• Don’t be uptight. Relax, lose your grasp on reality and have fun. For much of the evening, you are almost a passive participant and so if a witch grabs your hand or you are moved into a room to hide, go with it. I promise, nothing scary is going to happen. If you are one of the few who is led off for one reason or another, it will be for a very short time and you won’t miss a thing. You’ll also not be put in any uncomfortable situations (unless you end up in bed with Lady Macbeth that is) there are no blind folds, no bags on heads and no-one hiding in the cupboards.
  • Do take a bottle of water for the night. Unless your RIFT family have finished a glass of wine or other beverage while in your flat and left the glass behind, you’ll struggle to find a receptacle to drink from.
  • Don’t forget to go to the loo before you get there. There are no toilets when you arrive and you’ll have to wait until you get to your flat to go. There will also not be many opportunities to smoke. My tip would be to wait until the siege. You will be spending a long time watching the Breaking News on the TV – this is the perfect time to head outside, look at the stunning view across London and have a sneaky fag.
  • Do eat something before you go – especially if you don’t like borscht. I was pleasantly surprised by dinner and would now happily have it again (maybe Uri – the border controller – can get me the recipe) If you are a hardcore carnivore or used to a big meal, you will want to take a sneaky snack in your bag for before bed.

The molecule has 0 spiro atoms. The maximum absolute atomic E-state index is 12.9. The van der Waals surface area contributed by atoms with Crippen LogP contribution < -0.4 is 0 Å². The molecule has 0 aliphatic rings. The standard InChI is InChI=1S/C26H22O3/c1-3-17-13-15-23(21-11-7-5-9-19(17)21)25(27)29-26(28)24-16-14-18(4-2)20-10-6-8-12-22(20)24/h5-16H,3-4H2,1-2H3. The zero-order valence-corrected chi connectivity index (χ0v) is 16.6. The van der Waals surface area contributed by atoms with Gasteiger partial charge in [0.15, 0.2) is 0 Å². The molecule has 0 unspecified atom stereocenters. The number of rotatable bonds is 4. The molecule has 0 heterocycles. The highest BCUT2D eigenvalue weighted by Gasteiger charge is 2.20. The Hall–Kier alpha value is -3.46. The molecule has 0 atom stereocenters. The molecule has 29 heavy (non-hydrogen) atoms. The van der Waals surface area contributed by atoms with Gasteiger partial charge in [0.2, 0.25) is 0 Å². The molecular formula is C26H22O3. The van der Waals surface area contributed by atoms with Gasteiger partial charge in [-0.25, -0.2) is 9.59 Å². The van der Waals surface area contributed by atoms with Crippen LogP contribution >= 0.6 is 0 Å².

• Don’t wear skinny jeans or anything you’ll be uncomfortable sleeping in. Many of my group had been sensible and brought with them some PJ bottoms to change into.
  • Do get caffeinated – it’s a long evening and you don’t want to start to wane, miss anything or not enjoy it because you’re too tired.
  • Don’t have anything too strenuous planned the following day, you will be tired. You will not be up for mountain climbing or entering the Brain of Britain
  • Do be prepared to be cut off from the outside world. I managed to keep hold of my phone (sorry Uri) so I could call home to say I was safe when I went to bed. However, you’re supposed to hand it over to be locked away and they will try to persuade you to do so (so if you want to contact home before bed, take a tablet or other device with WiFi for this purpose.


  • Do enjoy it. There is nothing like this experience anywhere else and if you are one of those lucky few who have managed to get themselves a ticket, make the most of it. And if you haven’t managed to get a ticket, make sure you do for the next RIFT production.

See the full review here:


News: Overnight Macbeth? Tonight at an undisclosed location

Rift – Macbeth

#Tweeting it – the premise in 140 characters – An audience immersed into Shakespeare’s classic for a full 12 hours in a secret location? Anything could happen


“OVERNIGHT MACBETH?” This is the reaction I have had from nearly everyone when I have told them about this new ground-breaking production of one of Shakespeare’s most famous plays by RIFT.
We will be immersed, for 13 and a half hours, in a disused tower block somewhere in east London – I, as yet, do not know exactly where I am bedding down tonight.
This undisclosed location will play host to this “visceral experience” where we, the participants, will feast with the Macbeths, meet the witches in an underground car park and sleep (for at least some of the evening) on the 27th floor.